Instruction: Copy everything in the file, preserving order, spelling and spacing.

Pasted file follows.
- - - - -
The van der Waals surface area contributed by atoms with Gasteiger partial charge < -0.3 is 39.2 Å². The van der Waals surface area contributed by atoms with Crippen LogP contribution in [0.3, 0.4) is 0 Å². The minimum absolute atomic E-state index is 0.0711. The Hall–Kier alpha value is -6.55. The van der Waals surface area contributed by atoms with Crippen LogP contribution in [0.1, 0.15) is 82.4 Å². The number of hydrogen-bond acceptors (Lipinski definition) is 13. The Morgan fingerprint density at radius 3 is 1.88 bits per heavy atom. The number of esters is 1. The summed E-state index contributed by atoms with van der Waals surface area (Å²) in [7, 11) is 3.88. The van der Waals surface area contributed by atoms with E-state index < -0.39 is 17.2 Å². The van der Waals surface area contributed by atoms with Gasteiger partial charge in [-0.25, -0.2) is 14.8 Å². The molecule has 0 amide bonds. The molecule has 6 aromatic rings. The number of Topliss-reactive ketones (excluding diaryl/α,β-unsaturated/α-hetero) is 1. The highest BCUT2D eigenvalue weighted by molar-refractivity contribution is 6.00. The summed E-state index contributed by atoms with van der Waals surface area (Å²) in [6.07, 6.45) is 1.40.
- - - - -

The van der Waals surface area contributed by atoms with Gasteiger partial charge < -0.3 is 39.2 Å². The van der Waals surface area contributed by atoms with Crippen LogP contribution in [0.3, 0.4) is 0 Å². The minimum absolute atomic E-state index is 0.0711. The Hall–Kier alpha value is -6.55. The van der Waals surface area contributed by atoms with Crippen LogP contribution in [0.1, 0.15) is 82.4 Å². The number of hydrogen-bond acceptors (Lipinski definition) is 13. The Morgan fingerprint density at radius 3 is 1.88 bits per heavy atom. The number of esters is 1. The summed E-state index contributed by atoms with van der Waals surface area (Å²) in [7, 11) is 3.88. The van der Waals surface area contributed by atoms with E-state index < -0.39 is 17.2 Å². The van der Waals surface area contributed by atoms with Gasteiger partial charge in [-0.25, -0.2) is 14.8 Å². The molecule has 0 amide bonds. The molecule has 6 aromatic rings. The number of Topliss-reactive ketones (excluding diaryl/α,β-unsaturated/α-hetero) is 1. The highest BCUT2D eigenvalue weighted by molar-refractivity contribution is 6.00. The summed E-state index contributed by atoms with van der Waals surface area (Å²) in [6.07, 6.45) is 1.40.